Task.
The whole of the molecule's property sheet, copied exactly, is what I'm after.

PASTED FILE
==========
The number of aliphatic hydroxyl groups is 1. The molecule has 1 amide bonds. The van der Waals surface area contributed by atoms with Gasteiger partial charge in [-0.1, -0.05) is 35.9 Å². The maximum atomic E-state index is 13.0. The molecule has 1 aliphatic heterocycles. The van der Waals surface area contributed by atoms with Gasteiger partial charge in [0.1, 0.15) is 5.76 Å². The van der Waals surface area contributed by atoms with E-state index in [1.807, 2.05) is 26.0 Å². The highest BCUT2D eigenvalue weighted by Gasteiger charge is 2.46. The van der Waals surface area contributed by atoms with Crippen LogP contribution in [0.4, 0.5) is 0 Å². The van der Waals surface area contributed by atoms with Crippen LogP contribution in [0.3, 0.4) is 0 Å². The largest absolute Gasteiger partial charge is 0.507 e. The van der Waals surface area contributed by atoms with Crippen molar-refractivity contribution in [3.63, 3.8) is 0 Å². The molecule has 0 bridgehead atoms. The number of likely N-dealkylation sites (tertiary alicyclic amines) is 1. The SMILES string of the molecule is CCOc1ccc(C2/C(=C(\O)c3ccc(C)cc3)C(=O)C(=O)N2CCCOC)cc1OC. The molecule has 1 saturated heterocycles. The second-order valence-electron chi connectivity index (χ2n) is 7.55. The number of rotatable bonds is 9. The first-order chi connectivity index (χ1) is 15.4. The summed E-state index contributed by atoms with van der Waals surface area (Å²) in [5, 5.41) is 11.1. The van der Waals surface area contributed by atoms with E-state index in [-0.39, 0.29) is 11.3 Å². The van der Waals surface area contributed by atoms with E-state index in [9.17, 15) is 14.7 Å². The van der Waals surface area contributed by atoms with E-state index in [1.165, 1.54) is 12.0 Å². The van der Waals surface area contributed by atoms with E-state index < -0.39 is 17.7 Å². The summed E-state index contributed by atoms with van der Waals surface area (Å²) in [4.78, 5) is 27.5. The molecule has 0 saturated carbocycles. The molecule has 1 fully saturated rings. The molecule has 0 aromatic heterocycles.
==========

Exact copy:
The number of aliphatic hydroxyl groups is 1. The molecule has 1 amide bonds. The van der Waals surface area contributed by atoms with Gasteiger partial charge in [-0.1, -0.05) is 35.9 Å². The maximum atomic E-state index is 13.0. The molecule has 1 aliphatic heterocycles. The van der Waals surface area contributed by atoms with Gasteiger partial charge in [0.1, 0.15) is 5.76 Å². The van der Waals surface area contributed by atoms with E-state index in [1.807, 2.05) is 26.0 Å². The highest BCUT2D eigenvalue weighted by Gasteiger charge is 2.46. The van der Waals surface area contributed by atoms with Crippen LogP contribution in [0.4, 0.5) is 0 Å². The van der Waals surface area contributed by atoms with Crippen LogP contribution in [0.3, 0.4) is 0 Å². The largest absolute Gasteiger partial charge is 0.507 e. The van der Waals surface area contributed by atoms with Crippen molar-refractivity contribution in [3.63, 3.8) is 0 Å². The molecule has 0 bridgehead atoms. The number of likely N-dealkylation sites (tertiary alicyclic amines) is 1. The SMILES string of the molecule is CCOc1ccc(C2/C(=C(\O)c3ccc(C)cc3)C(=O)C(=O)N2CCCOC)cc1OC. The molecule has 1 saturated heterocycles. The second-order valence-electron chi connectivity index (χ2n) is 7.55. The number of rotatable bonds is 9. The first-order chi connectivity index (χ1) is 15.4. The summed E-state index contributed by atoms with van der Waals surface area (Å²) in [5, 5.41) is 11.1. The van der Waals surface area contributed by atoms with E-state index in [-0.39, 0.29) is 11.3 Å². The van der Waals surface area contributed by atoms with E-state index in [9.17, 15) is 14.7 Å². The van der Waals surface area contributed by atoms with E-state index in [1.165, 1.54) is 12.0 Å². The van der Waals surface area contributed by atoms with E-state index < -0.39 is 17.7 Å². The summed E-state index contributed by atoms with van der Waals surface area (Å²) in [4.78, 5) is 27.5. The molecule has 0 saturated carbocycles. The molecule has 1 fully saturated rings. The molecule has 0 aromatic heterocycles.